Monthly Archives: July 2017

Tricky words: What does falsify mean?

I occasionally write about tricky words rather than troublesome pairs on this blog, and here’s one that always makes me feel a little uneasy. When that happens, I look it up (a large part of being a decent editor / proofreader is knowing when to look stuff up), and I find I have had to look this one up a few times.

So, falsify.

The most common meaning for “to falsify”, in my opinion, is the one around making something become false. You might change something to mislead “We falsified the results to make it look like smoking is good for you”. You are effectively changing something, a document or some results, in order to deceive people. Falsification is the noun for the action of falsifying, and a falsifier does it.

But the other meaning is to prove to be false, or to disprove. In this case, it’s the opposite of verify, and is used in, for example, social sciences and economics texts (which is where I tend to find it). It looks odd to me when I read, “We falsified the results”, but here the writer is using it in this second meaning: “We proved the results to be false”.

To be honest, I’d rather move away from possible misinterpretation and use “we proved the results to be false” or “we verified that the hypothesis could not be proved” rather than “we falsified the results” or “we falsified the hypothesis”. However, my editing policy is to tread lightly, and it is an acceptable term, found in all the major dictionaries, so it’s not something I would change lightly (although I might make a note for the author if the text was going into general rather than academic circulation).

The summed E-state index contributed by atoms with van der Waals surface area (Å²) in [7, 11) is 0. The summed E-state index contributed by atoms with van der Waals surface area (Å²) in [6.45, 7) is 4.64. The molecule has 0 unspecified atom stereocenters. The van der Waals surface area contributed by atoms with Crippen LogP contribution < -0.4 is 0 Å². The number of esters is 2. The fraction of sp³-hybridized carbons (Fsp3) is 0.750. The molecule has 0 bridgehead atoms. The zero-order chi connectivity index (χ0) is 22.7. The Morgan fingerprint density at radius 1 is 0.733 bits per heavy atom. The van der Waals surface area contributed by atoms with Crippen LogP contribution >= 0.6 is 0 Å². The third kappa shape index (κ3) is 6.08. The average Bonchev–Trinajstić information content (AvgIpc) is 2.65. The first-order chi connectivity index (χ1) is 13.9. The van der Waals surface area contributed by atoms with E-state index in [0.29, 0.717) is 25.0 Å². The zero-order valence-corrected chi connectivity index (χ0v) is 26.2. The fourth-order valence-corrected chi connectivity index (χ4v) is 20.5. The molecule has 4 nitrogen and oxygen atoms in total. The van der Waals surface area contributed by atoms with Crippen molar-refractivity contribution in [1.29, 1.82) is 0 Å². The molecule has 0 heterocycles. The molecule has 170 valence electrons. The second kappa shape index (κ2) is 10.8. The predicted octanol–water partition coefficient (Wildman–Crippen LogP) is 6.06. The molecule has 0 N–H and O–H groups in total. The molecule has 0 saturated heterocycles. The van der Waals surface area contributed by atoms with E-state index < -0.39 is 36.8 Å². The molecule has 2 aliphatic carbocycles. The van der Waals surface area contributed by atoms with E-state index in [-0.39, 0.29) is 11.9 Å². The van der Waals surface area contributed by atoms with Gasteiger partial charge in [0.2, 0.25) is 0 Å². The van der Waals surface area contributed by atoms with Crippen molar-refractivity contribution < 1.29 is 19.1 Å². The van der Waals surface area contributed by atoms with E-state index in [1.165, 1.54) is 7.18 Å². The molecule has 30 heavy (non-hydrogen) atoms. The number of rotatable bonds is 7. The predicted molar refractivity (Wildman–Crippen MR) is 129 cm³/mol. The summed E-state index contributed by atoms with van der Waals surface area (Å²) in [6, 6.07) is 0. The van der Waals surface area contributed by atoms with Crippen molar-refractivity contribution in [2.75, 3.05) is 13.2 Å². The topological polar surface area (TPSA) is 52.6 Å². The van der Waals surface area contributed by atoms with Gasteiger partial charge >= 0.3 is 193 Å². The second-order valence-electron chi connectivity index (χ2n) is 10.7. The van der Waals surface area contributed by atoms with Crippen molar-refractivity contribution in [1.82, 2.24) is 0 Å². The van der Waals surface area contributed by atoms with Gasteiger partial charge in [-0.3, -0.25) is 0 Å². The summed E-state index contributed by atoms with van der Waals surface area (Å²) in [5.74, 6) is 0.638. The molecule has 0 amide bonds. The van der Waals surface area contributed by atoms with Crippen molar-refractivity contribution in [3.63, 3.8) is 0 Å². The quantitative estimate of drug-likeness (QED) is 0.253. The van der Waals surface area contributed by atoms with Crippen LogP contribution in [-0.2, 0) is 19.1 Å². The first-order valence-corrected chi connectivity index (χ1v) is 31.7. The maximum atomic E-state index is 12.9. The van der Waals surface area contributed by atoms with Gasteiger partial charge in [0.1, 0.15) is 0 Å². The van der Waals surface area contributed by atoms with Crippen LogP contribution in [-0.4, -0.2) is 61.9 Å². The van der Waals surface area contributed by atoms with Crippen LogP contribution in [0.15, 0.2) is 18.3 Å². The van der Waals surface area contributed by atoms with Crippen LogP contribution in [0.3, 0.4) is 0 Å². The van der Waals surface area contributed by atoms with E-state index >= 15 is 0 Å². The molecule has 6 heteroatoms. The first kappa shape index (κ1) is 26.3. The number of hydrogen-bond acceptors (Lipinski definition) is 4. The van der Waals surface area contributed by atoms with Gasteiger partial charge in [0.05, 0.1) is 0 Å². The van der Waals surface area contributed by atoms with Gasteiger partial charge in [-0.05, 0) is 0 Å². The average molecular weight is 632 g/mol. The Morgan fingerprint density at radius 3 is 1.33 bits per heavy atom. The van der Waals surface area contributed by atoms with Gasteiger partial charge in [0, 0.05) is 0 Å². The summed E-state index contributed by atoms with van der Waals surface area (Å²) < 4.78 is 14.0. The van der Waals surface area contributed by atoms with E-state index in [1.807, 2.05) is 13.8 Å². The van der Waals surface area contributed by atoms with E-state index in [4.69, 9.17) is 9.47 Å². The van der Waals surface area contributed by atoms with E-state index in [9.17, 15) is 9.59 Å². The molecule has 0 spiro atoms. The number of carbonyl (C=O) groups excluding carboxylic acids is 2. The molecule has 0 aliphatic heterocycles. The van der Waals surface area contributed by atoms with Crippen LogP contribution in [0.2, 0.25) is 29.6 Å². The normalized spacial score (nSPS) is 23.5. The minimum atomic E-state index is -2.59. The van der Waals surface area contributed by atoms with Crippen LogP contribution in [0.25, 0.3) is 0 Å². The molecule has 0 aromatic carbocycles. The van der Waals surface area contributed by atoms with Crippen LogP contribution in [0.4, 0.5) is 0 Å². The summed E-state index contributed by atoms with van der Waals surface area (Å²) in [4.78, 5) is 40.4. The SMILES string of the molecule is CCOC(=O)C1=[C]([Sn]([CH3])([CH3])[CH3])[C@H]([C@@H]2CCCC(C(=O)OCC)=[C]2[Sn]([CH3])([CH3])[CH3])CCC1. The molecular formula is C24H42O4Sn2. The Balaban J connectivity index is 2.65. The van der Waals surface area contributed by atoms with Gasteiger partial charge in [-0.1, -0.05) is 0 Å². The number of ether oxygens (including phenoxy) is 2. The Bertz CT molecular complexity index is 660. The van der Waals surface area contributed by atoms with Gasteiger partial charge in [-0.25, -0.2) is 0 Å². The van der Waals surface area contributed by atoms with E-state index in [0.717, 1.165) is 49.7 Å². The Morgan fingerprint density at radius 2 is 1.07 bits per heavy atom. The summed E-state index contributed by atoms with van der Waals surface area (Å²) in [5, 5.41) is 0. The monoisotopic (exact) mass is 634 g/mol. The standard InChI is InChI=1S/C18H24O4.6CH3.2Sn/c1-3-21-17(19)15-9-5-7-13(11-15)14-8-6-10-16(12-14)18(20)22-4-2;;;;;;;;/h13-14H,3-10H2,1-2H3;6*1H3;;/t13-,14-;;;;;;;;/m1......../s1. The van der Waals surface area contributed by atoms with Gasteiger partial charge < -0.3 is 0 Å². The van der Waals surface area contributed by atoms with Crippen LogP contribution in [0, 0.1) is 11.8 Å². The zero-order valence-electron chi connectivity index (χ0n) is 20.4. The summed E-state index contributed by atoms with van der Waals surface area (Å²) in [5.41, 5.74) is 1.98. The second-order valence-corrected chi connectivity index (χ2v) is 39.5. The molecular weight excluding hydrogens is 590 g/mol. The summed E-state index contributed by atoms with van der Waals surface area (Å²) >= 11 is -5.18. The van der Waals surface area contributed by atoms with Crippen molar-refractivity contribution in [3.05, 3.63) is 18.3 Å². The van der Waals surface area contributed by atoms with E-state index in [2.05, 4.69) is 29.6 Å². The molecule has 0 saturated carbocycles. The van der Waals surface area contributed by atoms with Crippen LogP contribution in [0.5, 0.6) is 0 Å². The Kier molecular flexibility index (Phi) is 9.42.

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Posted by on July 27, 2017 in Be careful, Writing


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Sere, seer or sear?

Sere, seer or sear?


This Troublesome Trio was suggested to me by the ever-helpful Linda from Linda Proofreads – thank you! Those among you with good memories will recall that she’s suggested pairs before – they can’t be infinite but I certainly haven’t thought of them all yet.

So three words with very different meanings that are spelled differently but are all pronounced the same.

Sere is an adjective (and a literary one at that) which means “withered” and can also be spelled sear, and I always thought it meant dry and kind of nobly so, so that shows it’s always worth looking things up in a variety of sources before you confidently bung down what you think something means from your vast experience, etc. It’s also a fairly new word (only around 120 years old) for a series of animal or plant communities which have been formed from succession, for example the endless lavender plants that my garden produces, one from the other but still in the same area.

A seer is a person who can see visions of the future, a prophet or the like. Seer can also be used in a very old-fashioned way to describe someone who sees a specific thing, but I would shy away from using it in that sense, to be honest. It’s also an Asian unit of weight. Who knew?